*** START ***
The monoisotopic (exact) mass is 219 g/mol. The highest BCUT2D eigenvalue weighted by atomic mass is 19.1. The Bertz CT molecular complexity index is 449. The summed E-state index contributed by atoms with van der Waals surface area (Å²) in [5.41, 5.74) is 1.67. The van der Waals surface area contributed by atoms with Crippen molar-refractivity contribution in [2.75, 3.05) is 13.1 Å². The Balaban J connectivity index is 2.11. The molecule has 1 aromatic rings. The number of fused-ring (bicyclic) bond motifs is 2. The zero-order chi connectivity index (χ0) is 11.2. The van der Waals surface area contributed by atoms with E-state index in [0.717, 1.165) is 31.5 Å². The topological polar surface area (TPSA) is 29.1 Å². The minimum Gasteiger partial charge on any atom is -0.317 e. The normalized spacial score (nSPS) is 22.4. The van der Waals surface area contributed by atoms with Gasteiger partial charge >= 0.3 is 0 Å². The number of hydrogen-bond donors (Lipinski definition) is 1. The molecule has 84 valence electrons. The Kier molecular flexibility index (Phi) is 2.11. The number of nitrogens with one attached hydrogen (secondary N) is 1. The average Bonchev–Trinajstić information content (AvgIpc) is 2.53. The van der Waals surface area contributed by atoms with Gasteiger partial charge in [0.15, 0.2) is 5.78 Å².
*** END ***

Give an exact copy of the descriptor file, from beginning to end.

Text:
The monoisotopic (exact) mass is 219 g/mol. The highest BCUT2D eigenvalue weighted by atomic mass is 19.1. The Bertz CT molecular complexity index is 449. The summed E-state index contributed by atoms with van der Waals surface area (Å²) in [5.41, 5.74) is 1.67. The van der Waals surface area contributed by atoms with Crippen molar-refractivity contribution in [2.75, 3.05) is 13.1 Å². The Balaban J connectivity index is 2.11. The molecule has 1 aromatic rings. The number of fused-ring (bicyclic) bond motifs is 2. The zero-order chi connectivity index (χ0) is 11.2. The van der Waals surface area contributed by atoms with E-state index in [0.717, 1.165) is 31.5 Å². The topological polar surface area (TPSA) is 29.1 Å². The minimum Gasteiger partial charge on any atom is -0.317 e. The normalized spacial score (nSPS) is 22.4. The van der Waals surface area contributed by atoms with Gasteiger partial charge >= 0.3 is 0 Å². The number of hydrogen-bond donors (Lipinski definition) is 1. The molecule has 84 valence electrons. The Kier molecular flexibility index (Phi) is 2.11. The number of nitrogens with one attached hydrogen (secondary N) is 1. The average Bonchev–Trinajstić information content (AvgIpc) is 2.53. The van der Waals surface area contributed by atoms with Gasteiger partial charge in [0.15, 0.2) is 5.78 Å².